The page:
septic arthritis

(redirected from Arthritis, infectious)

sup·pu·ra·tive ar·thri·tis

acute inflammation of synovial membranes, with purulent effusion into a joint, due to bacterial infection; the usual route of infection is hemic to the synovial tissue, causing destruction of the articular cartilage; may become chronic, with sinus formation, osteomyelitis, deformity, and disability.
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septic arthritis

Bacterial arthritis, infectious arthritis, non-gonococcal bacterial arthritis Rheumatology A non-gonococcal infection of a joint, which develops when bacteria spread to a joint Clinical Rapid onset with joint swelling, intense pain, low-grade fever Risk factors Concurrent bacterial infection, chronic illness, immunosuppression, rheumatoid arthritis, IVDA, recent joint trauma, or recent joint arthroscopy or surgery; it is not uncommon in children < age 3, affecting primarily the hip, in adults, knee involvement is more common Agents in children Group B streptococcus, H influenzae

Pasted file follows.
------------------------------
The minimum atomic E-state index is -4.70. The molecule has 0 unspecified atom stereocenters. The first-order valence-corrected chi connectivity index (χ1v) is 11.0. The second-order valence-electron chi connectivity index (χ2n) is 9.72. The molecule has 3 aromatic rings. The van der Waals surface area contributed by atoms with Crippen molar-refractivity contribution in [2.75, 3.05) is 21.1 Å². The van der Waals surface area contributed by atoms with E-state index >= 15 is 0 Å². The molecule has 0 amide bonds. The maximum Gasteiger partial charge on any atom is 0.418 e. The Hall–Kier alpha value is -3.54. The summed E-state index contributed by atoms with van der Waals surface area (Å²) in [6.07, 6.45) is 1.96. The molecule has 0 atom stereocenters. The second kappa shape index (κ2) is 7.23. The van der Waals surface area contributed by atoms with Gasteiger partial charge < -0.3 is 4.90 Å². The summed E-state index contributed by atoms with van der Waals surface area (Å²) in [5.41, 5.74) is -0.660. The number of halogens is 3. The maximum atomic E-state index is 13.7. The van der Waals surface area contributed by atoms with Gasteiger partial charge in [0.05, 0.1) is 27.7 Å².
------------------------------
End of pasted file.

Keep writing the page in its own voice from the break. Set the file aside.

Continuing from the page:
McGraw-Hill Concise Dictionary of Modern Medicine. © 2002 by The McGraw-Hill Companies, Inc.

Septic arthritis

Another name for infectious arthritis.
Mentioned in: Infectious Arthritis
Gale Encyclopedia of Medicine. Copyright 2008 The Gale Group, Inc. All rights reserved.
References in periodicals archive ?
Homagni Sikha Roy, M.D., of SouthWest Medical University in Luzhou, China, and colleagues analyzed the findings of 52 experimental and clinical studies that assessed the use of ultrasound in imaging the major types of arthritis: osteoarthritis, rheumatoid arthritis, gouty arthritis, calcium pyrophosphate deposition disease (CPPD), psoriatic arthritis, infectious arthritis, and spondyloarthritis.
Keywords: Intra-articular injections, hyaluronic acid, experimental arthritis, infectious arthritis, osteoarthritis
In addition, rice bodies can also be observed in cases of systemic lupus erythematosus (SLE), seronegative arthritis, infectious arthritis (TB, atypical mycobacterial infection) nonspecific arthritis, and osteoarthritis (OA).
Findings revealed in an article published online recently in the Proceedings of the National Academy of Sciences suggest that vinpocetine, a derivative of vincamine (from the periwinkle plant), could be useful for the treatment of chronic inflammatory diseases such as atherosclerosis, chronic obstructive pulmonary disease (COPD), arthritis, infectious diseases and cancer.